Frank Barrett called it elegantly as ‘an aesthetic of forgiveness’, where wrong notes are encouraged to be forgiven if the musician’s sincere efforts are behind it.
Later then “…one of the principles that jazz musicians live by is what I call mastering the art of unlearning because the enemy to jazz improvisation is your own routines and habits and success traps. There’s a temptation to play what you’ve done well in the past because you’re on the spot having to make something up in front of an audience.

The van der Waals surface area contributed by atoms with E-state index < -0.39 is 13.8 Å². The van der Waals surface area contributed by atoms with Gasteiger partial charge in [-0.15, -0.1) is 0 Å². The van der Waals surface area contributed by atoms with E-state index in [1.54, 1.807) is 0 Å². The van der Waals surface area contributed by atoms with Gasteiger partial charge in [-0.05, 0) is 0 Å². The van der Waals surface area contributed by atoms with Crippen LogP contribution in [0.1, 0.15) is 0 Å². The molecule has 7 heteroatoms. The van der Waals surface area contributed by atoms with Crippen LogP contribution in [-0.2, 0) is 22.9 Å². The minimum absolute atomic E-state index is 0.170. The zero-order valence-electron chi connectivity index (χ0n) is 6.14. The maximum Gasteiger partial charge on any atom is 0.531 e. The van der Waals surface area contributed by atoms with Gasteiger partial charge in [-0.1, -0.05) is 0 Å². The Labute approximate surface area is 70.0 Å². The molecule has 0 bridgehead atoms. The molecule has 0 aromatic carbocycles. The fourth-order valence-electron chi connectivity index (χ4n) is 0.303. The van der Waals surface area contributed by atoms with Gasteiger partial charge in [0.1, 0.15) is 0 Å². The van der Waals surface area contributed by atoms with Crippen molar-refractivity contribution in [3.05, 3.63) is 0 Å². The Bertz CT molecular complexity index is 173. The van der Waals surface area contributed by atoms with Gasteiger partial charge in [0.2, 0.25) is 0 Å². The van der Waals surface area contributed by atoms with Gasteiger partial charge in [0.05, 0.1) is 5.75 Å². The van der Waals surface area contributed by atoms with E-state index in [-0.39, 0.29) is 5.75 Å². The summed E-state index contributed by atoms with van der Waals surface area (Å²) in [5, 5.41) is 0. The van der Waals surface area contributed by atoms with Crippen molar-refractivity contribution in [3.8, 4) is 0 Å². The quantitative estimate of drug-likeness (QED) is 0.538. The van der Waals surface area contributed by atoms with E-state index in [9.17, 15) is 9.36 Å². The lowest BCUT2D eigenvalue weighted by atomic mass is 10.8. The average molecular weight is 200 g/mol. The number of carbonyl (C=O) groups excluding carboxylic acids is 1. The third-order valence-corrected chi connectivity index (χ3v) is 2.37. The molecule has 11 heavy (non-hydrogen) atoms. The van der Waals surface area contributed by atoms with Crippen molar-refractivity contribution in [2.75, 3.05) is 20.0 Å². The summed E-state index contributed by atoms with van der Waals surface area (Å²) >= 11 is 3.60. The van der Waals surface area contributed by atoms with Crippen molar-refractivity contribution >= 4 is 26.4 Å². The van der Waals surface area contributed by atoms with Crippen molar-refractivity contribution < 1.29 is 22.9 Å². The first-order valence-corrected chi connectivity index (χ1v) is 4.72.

So jazz musicians have to sort of trick themselves into unlearning their own routines and habits so they don’t automatically fall back into cliches.
Processes, in a way, are route maps of practices. Practices follow from principles. And never should it be the other way around. Jim Highsmith says it best :
“..what happens in too many organizations is that practices become static and then quietly elevated to the level of principle—something that can’t be violated…What happens is that slowly and surely, good practices become bad principles, or pseudo-principles”. So, for heaven’s sake, don’t get into this process trap.